26 VIII 1773
4 IX 2013


When the rain beat down on them, at wild Monboddo, Johnson quoted the witches scene. In his Dictionary, he colours the definition for ‘journey’ with more Macbeth, as if foretelling the journey he and Boswell would make one day, over the heath.

“When Duncan is asleep,
Whereto the rather shall this day’s hard journey
Soundly invite him.”

Hereabouts place names and maps are not to be trusted. The Rodney Stone predated the eponymic Admiral, and the upside-down initials on its cross-side, by centuries. Renamed, reused, recategorized, it belongs to an alignment far from Brodie Castle. Macbeth was Thane of Caithness, not Cawdor. Those weird sisters we know as ‘the witches’ are never so titled in the play. Boswell writes that, east of Forres, “we drove over the very heath where Macbeth met the witches”; but the hillock lies to the west of the town. And yet…

To an Englishman –
“classic ground”

Johnson accepted the attribution of the wilds of Moray to Macbeth, though common sense recognizes the castles of Cawdor and Inverness were of a later era. For Ossian he has only scorn.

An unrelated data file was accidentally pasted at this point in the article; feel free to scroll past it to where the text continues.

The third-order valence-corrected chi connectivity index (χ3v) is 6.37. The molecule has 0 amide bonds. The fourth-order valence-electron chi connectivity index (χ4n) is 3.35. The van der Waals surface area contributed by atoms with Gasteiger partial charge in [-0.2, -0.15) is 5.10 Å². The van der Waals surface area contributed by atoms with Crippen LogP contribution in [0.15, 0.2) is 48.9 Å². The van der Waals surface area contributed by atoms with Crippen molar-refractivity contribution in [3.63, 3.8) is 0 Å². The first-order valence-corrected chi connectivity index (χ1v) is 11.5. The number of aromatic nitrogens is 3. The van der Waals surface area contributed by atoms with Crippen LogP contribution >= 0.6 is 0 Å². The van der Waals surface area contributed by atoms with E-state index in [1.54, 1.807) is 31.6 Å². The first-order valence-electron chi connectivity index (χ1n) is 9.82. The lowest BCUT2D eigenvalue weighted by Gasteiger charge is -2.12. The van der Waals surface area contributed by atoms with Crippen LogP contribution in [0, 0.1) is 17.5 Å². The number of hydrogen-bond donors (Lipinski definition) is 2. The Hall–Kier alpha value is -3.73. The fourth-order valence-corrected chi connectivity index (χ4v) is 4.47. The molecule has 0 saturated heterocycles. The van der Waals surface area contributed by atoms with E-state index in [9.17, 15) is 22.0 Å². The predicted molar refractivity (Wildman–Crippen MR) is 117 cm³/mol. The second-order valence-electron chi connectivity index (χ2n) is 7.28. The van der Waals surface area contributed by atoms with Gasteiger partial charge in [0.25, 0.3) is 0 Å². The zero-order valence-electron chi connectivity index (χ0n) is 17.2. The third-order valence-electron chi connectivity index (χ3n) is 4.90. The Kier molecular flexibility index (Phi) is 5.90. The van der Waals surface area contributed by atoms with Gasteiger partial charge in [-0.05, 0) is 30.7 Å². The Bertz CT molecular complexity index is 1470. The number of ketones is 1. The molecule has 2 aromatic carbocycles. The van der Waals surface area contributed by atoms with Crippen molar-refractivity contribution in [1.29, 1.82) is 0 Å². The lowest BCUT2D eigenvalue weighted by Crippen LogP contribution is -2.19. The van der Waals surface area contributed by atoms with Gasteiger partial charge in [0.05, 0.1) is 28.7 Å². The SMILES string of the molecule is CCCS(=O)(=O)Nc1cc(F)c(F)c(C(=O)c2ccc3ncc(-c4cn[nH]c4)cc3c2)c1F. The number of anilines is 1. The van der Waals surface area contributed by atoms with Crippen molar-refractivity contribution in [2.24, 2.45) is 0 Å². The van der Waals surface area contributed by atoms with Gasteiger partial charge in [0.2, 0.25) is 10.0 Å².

The hillock – a small mound beside a new house, its grasses and thistles recently cut, cattle over the fence, a pine-wood not far off – remained magical, by association. We picnicked, tied some poem-labels, and chatted about how ordinary places became nadokoro by their associations, reminiscing school days, Polanski’s Macbeth projected in the new state-of-the-art lecture theatre, Fleance and Cheggers.

for Shakespeare’s
melted breath

read Marx’s
solid air


Shakespeare, William; Macbeth (1606)
Engels, Friedrich, and Marx, Karl; Manifesto of the Communist Party (1848)
Johnson, Samuel; Dictionary (1755)
Johnson, Samuel; Miscellanous Observations on the Tragedy of Macbeth (1745)
Loose, Gerry; Tongues of Stone: Poems from Ogham (1998)
Watson, Fiona; Macbeth: A True History (2010)